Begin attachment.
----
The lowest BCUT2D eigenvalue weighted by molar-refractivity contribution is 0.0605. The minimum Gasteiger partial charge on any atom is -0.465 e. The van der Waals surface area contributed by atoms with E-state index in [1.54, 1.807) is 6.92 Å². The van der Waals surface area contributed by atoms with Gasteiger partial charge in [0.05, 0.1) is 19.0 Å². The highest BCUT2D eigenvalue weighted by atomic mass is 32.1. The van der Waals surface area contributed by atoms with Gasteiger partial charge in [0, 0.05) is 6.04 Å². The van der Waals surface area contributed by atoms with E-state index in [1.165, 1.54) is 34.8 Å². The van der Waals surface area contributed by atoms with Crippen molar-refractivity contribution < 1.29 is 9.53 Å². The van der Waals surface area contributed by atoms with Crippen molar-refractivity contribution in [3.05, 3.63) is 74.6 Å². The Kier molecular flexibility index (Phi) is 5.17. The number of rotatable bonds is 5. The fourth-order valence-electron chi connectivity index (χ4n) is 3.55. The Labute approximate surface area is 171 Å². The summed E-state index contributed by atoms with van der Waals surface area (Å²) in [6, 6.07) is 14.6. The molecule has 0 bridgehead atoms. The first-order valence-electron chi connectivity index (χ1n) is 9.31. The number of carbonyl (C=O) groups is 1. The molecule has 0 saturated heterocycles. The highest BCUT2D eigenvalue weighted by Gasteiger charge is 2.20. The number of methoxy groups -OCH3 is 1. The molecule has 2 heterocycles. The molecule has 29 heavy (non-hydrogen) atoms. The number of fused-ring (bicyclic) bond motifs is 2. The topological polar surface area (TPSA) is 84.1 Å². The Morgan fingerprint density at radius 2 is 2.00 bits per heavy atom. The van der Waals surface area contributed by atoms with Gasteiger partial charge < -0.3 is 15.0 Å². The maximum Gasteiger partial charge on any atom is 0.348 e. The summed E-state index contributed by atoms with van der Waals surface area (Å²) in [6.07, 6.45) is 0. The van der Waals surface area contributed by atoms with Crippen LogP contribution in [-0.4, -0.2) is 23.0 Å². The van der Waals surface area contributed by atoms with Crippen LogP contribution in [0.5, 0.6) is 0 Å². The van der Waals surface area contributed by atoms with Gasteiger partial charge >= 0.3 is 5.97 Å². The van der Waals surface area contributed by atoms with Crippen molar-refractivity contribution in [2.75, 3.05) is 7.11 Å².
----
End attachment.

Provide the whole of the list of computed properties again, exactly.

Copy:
The lowest BCUT2D eigenvalue weighted by molar-refractivity contribution is 0.0605. The minimum Gasteiger partial charge on any atom is -0.465 e. The van der Waals surface area contributed by atoms with E-state index in [1.54, 1.807) is 6.92 Å². The van der Waals surface area contributed by atoms with Gasteiger partial charge in [0.05, 0.1) is 19.0 Å². The highest BCUT2D eigenvalue weighted by atomic mass is 32.1. The van der Waals surface area contributed by atoms with Gasteiger partial charge in [0, 0.05) is 6.04 Å². The van der Waals surface area contributed by atoms with E-state index in [1.165, 1.54) is 34.8 Å². The van der Waals surface area contributed by atoms with Crippen molar-refractivity contribution < 1.29 is 9.53 Å². The van der Waals surface area contributed by atoms with Crippen molar-refractivity contribution in [3.05, 3.63) is 74.6 Å². The Kier molecular flexibility index (Phi) is 5.17. The number of rotatable bonds is 5. The fourth-order valence-electron chi connectivity index (χ4n) is 3.55. The Labute approximate surface area is 171 Å². The summed E-state index contributed by atoms with van der Waals surface area (Å²) in [6, 6.07) is 14.6. The molecule has 0 bridgehead atoms. The first-order valence-electron chi connectivity index (χ1n) is 9.31. The number of carbonyl (C=O) groups is 1. The molecule has 0 saturated heterocycles. The highest BCUT2D eigenvalue weighted by Gasteiger charge is 2.20. The number of methoxy groups -OCH3 is 1. The molecule has 2 heterocycles. The molecule has 29 heavy (non-hydrogen) atoms. The number of fused-ring (bicyclic) bond motifs is 2. The topological polar surface area (TPSA) is 84.1 Å². The Morgan fingerprint density at radius 2 is 2.00 bits per heavy atom. The van der Waals surface area contributed by atoms with Gasteiger partial charge < -0.3 is 15.0 Å². The maximum Gasteiger partial charge on any atom is 0.348 e. The summed E-state index contributed by atoms with van der Waals surface area (Å²) in [6.07, 6.45) is 0. The van der Waals surface area contributed by atoms with Crippen LogP contribution in [-0.4, -0.2) is 23.0 Å². The van der Waals surface area contributed by atoms with Crippen LogP contribution in [0.5, 0.6) is 0 Å². The van der Waals surface area contributed by atoms with Gasteiger partial charge >= 0.3 is 5.97 Å². The van der Waals surface area contributed by atoms with Crippen molar-refractivity contribution in [2.75, 3.05) is 7.11 Å².